In view of the foregoing, what is needed in the art are new methods and devices to remove bacteria and pathogens from blood. The present invention satisfies these and other needs.

BRIEF SUMMARY OF THE INVENTION

The present invention provides methods to functionalize the surface of a media with mannose. In certain instances, mannose media and heparinized media can be combined or mixed together to create a single device that targets a very broad spectrum of pathogens. Additionally, close proximity of the mannose media to heparinized media renders the overall device and methods antithrombogenic, thus improving overall safety.

As such, in one embodiment, the present invention comprises a blood-filtration medium comprising, or consisting essentially of, or consisting of:

a. a substrate coated with mannose; and

b. optionally, an anti-coagulation component.

In certain embodiments, the substrate comprises non-porous rigid beads, particles, or packing, reticulated foams, a rigid monolithic bed, woven or nonwoven fabric, yarn or solid or hollow dense (not microporous) monofilament fibers, a flat film or barrier membrane, a spiral wound cartridge formed from flat film or dense membrane.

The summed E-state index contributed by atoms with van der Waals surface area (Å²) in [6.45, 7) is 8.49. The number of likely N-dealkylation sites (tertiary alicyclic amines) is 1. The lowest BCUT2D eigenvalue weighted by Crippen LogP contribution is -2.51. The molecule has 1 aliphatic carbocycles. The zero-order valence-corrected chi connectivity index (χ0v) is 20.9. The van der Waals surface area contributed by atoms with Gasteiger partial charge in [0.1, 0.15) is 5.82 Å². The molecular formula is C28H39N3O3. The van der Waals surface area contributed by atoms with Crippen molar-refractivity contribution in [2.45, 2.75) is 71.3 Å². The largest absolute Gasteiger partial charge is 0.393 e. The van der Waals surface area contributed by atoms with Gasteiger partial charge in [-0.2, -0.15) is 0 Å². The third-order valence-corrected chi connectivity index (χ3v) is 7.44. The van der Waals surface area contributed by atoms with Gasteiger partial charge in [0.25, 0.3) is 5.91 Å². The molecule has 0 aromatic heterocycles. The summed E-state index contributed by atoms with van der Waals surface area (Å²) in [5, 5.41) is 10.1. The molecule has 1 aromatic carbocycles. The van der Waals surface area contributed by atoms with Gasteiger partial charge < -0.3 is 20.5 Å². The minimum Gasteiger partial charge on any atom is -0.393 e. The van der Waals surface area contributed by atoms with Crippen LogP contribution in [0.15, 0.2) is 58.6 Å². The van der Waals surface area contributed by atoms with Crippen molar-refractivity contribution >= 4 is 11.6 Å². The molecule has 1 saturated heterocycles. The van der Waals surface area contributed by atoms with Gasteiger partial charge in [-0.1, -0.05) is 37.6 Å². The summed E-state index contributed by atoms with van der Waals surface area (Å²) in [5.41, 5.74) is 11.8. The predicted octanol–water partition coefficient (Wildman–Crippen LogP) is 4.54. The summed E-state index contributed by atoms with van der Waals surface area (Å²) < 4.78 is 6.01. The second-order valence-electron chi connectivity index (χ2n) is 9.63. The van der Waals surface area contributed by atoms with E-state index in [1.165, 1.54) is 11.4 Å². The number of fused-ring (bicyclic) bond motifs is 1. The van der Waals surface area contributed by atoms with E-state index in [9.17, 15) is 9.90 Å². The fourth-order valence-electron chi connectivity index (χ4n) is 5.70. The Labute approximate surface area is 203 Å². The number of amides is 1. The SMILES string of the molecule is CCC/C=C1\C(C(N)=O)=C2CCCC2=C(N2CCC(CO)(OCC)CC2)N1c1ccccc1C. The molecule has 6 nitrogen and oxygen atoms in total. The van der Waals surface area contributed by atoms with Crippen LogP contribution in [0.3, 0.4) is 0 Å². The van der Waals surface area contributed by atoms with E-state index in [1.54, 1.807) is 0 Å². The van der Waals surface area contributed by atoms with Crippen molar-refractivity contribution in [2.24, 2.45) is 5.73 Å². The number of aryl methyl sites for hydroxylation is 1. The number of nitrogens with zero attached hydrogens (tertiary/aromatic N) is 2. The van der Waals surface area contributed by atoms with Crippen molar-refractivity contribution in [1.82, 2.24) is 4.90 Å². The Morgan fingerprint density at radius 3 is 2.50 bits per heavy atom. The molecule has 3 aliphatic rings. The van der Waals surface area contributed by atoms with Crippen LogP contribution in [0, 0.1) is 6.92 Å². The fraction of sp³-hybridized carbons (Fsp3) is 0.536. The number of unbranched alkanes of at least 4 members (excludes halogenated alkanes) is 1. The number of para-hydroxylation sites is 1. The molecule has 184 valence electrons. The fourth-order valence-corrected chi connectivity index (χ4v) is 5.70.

In certain aspects, the mannose is end-point attached to the substrate.

In certain aspects, the anti-coagulation component is present and the component is heparin.

In certain aspects, the substrate comprises substrate coated with heparin.

In certain aspects, the substrate comprises non-porous rigid beads wherein a first portion of the bead is coated with mannose and a second portion of the bead is coated with heparin.

In certain aspects, the mannose and the heparin are each end-point attached to the beads.